Ken Tanaka

“Is Japan racist?”: New video humorously confronts long-standing question

There have been several commercials pulled off the air in Japan that some have dubbed “racist” and plenty of online banter to add to the debate. But we’ve also seen anti-anti-Korean protesters in Tokyo willing to stand up against truly hateful right-wing activists and many other examples of Japanese citizens whose actions seem to show that Japan is not as xenophobic as some may believe.

So is Japan racist? It seems there isn’t a clear-cut answer, but leave it to “twin brothers” Ken Tanaka and David Ury to bring us a humors video confronting this long-standing question.

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“But we’re speaking Japanese!”: Humorous video confronts lingering stereotypes in Japan

One of the most frustrating parts about living in Japan was when I would go out to dinner with my husband. No, it wasn’t because I wasn’t able to read the menu or because I don’t like Japanese food – it was because more often than not, the server wouldn’t speak to me.

Since my Vietnamese-American husband cannot speak or read Japanese, I would always do the ordering. What the servers saw was a woman with a caucasian face speaking Japanese and what appeared to be a Japanese man not ordering for himself. After placing my order in Japanese, the server would turn to my husband (who couldn’t understand anything she was saying) and ask follow up questions about our drink order or any add ons. I would in turn, translate for my husband in English, and then answer our server in Japanese, but any remaining questions would be directed once again to my husband. This language triangle would continue until all the ordering was completed.

Of course, this didn’t happen every time, but enough for both my husband and I to take notice. When relating the story to my friends, many would confirm that they have encountered a similar situation. Some would posit that the server thought my husband was letting me practice my Japanese and was looking to him to confirm that’s actually what I wanted. But no matter the reason, I was always left a little frustrated.

A recent video on YouTube titled, “But we’re speaking Japanese!” confronts this exact situation, bringing light to a lingering stereotype in Japan.

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Who is David Ury? And who the heck is Ken Tanaka? – An interview with the “twin brothers”

We first came across David Ury and his alleged twin brother, Ken Tanaka, after seeing their video titled “Ken Tanaka and David Ury Japanese accent training.” The video features two men of similar physical characteristics having a conversation in Japanese with very different accents. Intrigued, I found myself combing the internet for any information regarding the pair and learned that David Ury is an American actor and Ken Tanaka is his long-lost twin brother who was adopted by a family in Japan. Various videos on Ken’s helpmefindparents YouTube channel seemed to verify this information, showing Ken and David speaking to each other in the same room.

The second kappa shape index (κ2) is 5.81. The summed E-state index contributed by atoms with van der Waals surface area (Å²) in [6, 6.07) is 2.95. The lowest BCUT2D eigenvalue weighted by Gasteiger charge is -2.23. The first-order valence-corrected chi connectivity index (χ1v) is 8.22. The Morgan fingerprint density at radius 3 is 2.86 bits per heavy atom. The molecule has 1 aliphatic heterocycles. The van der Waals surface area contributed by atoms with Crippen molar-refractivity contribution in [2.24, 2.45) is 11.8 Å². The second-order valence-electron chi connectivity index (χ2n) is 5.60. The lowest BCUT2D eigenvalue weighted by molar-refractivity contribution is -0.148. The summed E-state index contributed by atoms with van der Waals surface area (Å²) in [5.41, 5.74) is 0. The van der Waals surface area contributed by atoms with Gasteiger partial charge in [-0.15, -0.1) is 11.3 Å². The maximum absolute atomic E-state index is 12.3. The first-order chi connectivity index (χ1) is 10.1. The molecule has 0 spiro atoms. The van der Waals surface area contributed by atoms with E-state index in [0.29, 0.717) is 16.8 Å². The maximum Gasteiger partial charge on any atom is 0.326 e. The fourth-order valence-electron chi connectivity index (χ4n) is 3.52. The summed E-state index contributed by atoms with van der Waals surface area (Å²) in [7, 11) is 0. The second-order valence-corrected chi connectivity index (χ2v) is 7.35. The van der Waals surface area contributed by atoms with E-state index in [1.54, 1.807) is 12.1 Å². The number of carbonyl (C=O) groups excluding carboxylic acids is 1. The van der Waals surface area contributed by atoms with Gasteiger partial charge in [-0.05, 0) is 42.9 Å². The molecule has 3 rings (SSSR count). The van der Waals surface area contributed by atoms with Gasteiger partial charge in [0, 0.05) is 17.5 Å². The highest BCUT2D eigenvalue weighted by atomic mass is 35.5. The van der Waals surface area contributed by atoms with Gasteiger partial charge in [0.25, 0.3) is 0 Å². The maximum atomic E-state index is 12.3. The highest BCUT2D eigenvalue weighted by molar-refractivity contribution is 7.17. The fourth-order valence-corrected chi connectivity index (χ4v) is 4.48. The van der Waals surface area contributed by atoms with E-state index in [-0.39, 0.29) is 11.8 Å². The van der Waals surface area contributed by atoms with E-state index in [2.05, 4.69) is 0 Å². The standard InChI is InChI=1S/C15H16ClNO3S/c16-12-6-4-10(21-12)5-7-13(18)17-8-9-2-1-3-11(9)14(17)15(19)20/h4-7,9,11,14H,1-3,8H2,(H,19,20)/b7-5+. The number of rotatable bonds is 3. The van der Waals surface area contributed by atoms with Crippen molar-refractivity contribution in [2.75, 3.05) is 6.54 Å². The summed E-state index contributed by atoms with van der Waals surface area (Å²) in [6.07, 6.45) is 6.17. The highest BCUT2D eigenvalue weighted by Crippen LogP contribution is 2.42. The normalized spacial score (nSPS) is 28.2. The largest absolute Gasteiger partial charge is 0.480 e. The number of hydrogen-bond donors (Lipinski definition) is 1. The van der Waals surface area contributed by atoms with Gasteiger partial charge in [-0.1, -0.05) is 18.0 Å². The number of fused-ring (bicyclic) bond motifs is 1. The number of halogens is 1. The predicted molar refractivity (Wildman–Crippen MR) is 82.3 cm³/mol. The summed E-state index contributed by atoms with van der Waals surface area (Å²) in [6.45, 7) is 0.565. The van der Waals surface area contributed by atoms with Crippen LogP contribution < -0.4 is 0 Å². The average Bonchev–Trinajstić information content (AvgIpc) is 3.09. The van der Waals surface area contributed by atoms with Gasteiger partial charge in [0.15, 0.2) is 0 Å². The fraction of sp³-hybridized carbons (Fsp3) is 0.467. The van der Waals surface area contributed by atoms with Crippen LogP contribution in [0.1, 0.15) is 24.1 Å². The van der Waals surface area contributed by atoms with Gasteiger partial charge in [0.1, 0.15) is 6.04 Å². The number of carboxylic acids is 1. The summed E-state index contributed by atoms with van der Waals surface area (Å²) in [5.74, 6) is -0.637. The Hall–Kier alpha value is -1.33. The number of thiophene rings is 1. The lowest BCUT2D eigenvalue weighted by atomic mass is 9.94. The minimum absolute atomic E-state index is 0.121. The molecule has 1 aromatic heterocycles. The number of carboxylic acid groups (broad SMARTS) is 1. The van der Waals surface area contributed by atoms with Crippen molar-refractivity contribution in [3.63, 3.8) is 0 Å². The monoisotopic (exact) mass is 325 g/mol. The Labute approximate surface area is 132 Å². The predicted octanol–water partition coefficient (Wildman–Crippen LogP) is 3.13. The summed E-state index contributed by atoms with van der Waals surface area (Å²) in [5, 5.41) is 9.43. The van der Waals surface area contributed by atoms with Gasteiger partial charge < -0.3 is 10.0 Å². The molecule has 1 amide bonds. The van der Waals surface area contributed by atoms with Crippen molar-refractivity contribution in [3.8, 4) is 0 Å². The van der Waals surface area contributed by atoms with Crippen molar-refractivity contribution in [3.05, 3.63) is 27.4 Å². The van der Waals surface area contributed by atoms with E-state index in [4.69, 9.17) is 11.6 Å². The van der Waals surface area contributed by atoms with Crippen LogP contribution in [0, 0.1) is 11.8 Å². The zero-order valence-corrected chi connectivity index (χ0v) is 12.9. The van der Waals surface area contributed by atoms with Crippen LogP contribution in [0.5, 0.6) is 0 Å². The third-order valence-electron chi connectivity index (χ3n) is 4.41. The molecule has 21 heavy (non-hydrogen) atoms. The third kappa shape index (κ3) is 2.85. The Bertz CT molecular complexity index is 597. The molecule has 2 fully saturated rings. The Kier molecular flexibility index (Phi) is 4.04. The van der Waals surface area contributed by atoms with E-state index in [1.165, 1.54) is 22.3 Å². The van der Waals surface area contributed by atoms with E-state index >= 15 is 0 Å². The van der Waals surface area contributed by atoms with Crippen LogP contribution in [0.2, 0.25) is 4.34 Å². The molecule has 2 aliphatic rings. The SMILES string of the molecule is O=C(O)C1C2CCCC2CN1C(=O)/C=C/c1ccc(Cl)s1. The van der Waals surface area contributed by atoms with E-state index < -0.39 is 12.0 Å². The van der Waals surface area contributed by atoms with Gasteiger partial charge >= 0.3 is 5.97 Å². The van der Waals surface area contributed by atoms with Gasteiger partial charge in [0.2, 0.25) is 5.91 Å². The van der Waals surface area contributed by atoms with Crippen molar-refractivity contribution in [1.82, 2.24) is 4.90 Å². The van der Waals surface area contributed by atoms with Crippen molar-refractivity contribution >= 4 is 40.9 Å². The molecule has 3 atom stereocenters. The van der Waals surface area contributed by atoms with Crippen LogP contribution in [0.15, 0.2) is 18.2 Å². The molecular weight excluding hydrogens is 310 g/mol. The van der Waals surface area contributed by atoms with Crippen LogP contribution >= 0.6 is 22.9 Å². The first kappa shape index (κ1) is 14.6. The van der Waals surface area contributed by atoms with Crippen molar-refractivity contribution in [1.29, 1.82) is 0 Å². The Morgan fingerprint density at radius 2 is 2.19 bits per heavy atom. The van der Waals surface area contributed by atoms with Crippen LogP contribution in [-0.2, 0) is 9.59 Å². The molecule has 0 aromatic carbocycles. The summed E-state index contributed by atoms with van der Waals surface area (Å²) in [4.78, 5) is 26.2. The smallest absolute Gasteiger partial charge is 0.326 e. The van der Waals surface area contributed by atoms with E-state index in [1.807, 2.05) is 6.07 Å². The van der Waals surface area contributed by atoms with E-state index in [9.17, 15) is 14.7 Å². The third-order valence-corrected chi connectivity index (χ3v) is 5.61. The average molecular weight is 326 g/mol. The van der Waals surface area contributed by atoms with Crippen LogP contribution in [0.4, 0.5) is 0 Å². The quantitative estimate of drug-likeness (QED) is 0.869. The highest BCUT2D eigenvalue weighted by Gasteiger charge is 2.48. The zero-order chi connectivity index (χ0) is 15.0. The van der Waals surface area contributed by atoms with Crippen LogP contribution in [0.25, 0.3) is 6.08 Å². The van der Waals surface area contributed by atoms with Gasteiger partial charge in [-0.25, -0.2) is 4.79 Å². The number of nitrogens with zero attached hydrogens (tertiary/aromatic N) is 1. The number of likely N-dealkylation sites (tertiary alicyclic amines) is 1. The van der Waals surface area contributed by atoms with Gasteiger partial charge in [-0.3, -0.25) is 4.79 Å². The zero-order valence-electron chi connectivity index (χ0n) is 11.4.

But whispers of controversy surround the brothers despite the online existence of two completely distinct people. Is Ken Tanaka actually just David Ury showing off his acting skills? We set up an interview with David hoping to find out more about the talented actor behind the perfect Japanese accent.

What we landed up with was some of the best Japanese study advice we’ve ever heard, some anecdotes about crazy adventures in Japan and an introduction to a comedic book about death.

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How good is your Japanese accent? Maybe this video can help you improve

It doesn’t matter how long you’ve studied Japanese or how many kanji you can successfully identify, if you still sound like you’re speaking English when you are in fact speaking Japanese, you’re going to look like a dumb gaijin.

But it’s hard to identify your level of fluency when it comes to pronunciation and we’re hoping the following video can help. This is hands down the best side-by-side comparison of an excellent and…shall we say “authentic American” Japanese accent executed by “twin brothers” David Ury and Ken Tanaka.

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